HANCOCK COUNTY — With COVID-19 protocols now up to individual school systems, a sense of normalcy is on the horizon for Mt. Vernon, where different requirements would only go into effect should illness drive up absences.
Schools across the state had been operating under directives in one of Gov. Eric Holcomb’s executive orders that had been in place through June 30, which included requirements regarding face coverings, isolation and quarantining to stem the spread of the novel coronavirus.
Holcomb issued an executive order on Wednesday, June 30, extending the public health emergency spurred by the pandemic through July 31, and another rescinding all pandemic-related directives in previous orders while also outlining directives to support the state’s health care system and vaccination program.
Mt. Vernon recently set new health, safety and facilities protocols for the 2021-20 school year based on a tiered color system.
Jack Parker, the school district’s superintendent, emphasized that protocols are subject to change based on anything the state would mandate.
“If we don’t have to, if we’re not required, we will not be wearing masks next year,” Parker said at a recent school board meeting. “Only in an incredibly rare, potential, possible situation where the absence rates due to illness would climb very, very high.”
The new system also states procedures are contingent on any guidance from the Hancock County Health Department. It’s designed for all types of absences due to any illness, not just COVID-19.
Mt. Vernon intends to start its upcoming school year in the first tier, colored in green and outlining routine cleaning as well as no limitations or adaptations.
“If things continue to improve, these are the expectations that we plan on living by when the school year starts next year,” Mt. Vernon operations director Derek Shelton said at the school board’s May meeting. “We’re going to start the year being normal.”
Blue represents an absentee rate of 12% due to combined illness of students and staff in an individual building. Additional sanitizing procedures would start in the building, including daily sanitizing of surfaces and often-touched objects. Water fountain use would be restricted, and students would need to use a water bottle or cup.
Yellow represents an absentee rate of 14% due to combined illness of students and staff in a single building. Daily sanitizing would continue. A practice called fogging would also begin in all buildings. Maria Bond, director of community relations for Mt. Vernon, told the Daily Reporter in an email that the school district’s foggers spray surfaces with a disinfectant that kills viruses and bacteria. Bond added the solution is organic, environmentally friendly, nontoxic, nonflammable, biodegradable and non-corrosive. It’s registered with the Environmental Protection Agency and approved by the Food and Drug Administration, she also said.
Under the yellow tier, fogging would also begin on buses between all routes when any school’s absentee rate reaches 14%. Students and staff in a building with such an absentee rate would not be required to wear masks, but they would be encouraged.
Orange represents an absentee rate of 16% due to combined illness of students and staff in a single building. Students and staff would be required to wear masks in the school. Deep cleaning of all surfaces would begin after all activities in the building and its classrooms. The building would be fogged daily.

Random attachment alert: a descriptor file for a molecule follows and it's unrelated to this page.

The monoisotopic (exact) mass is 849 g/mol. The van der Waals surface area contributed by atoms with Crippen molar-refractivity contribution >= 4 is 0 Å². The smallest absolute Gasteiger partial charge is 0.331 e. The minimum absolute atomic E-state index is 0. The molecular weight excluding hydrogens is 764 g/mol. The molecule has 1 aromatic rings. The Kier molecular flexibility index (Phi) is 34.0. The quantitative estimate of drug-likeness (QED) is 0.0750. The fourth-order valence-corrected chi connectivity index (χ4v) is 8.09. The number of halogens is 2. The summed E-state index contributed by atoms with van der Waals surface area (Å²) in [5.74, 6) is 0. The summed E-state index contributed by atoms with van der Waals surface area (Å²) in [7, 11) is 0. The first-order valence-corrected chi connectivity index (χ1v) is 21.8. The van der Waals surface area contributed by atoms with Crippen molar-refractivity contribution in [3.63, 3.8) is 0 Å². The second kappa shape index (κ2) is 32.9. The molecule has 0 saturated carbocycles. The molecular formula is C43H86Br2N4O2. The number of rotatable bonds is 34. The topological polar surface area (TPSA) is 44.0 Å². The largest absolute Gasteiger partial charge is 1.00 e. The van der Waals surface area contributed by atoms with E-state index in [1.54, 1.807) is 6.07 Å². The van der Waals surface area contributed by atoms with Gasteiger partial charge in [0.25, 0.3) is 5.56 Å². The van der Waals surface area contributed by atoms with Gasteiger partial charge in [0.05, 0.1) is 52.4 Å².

Red means a 20% absentee rate from combined illness in a single building. The school corporation would consult with the Hancock County Health Department on possible closure.
The district also plans to deep clean during all extended breaks, as well as during flu season between October and March.
Holcomb’s rescinding of school COVID-19 directives and Mt. Vernon’s new protocols come as online petitions circulate among Hancock County residents calling for an end to masks, contact tracing and quarantining in schools.
Mt. Vernon’s 2020-21 academic year ended last month, and cases of the novel coronavirus reported in its schools were minimal throughout the final weeks, according to figures provided by the Indiana State Department of Health.
Hancock County continues to report few cases as well, with a seven-day moving average down to four cases a day.
More than 41,000 county residents age 12 and older have been fully vaccinated from the virus, nearly 62% of that population.
Other school districts in Hancock County continue to mull COVID-19 protocols as well. Eastern Hancock recently asked for parents’ input on the matter.
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“We’re going to start the year being normal.”
Director of operations, Mt. Vernon Community School Corporation
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COVID-19 data through early Thursday, July 1
- 127 new tests administered (June 15-30)
- 3 new cases (June 30)
- 2.4% seven-day positivity rate all tests, 8.8% cumulative rate
- 0 new deaths
- 115,371 total tests administered
- 8,608 total positive cases
- 6.5% seven-day positivity rate unique individuals, 18.9% cumulative rate
- 146 total deaths
- 41,201 fully vaccinated age 12 and older
- 12,947 new individuals tested (March 26, 2020-June 30, 2021), 2,505 new individuals tested
- 249 new cases (June 30)
- 2.2% seven-day positivity rate all tests, 8.4% cumulative rate
- 5 new deaths (Feb. 2-June 30)
- 10,866,905 total tests administered
- 754,317 total cases
- 5.4% seven-day positivity rate unique individuals, 21% cumulative rate
- 13,431 total deaths
- 424 total probable deaths
- Hospital census: 404 total COVID-19 patients, 220 confirmed, 184 under investigation
- 5,003 total variant cases
- 2,823,038 fully vaccinated age 12 and older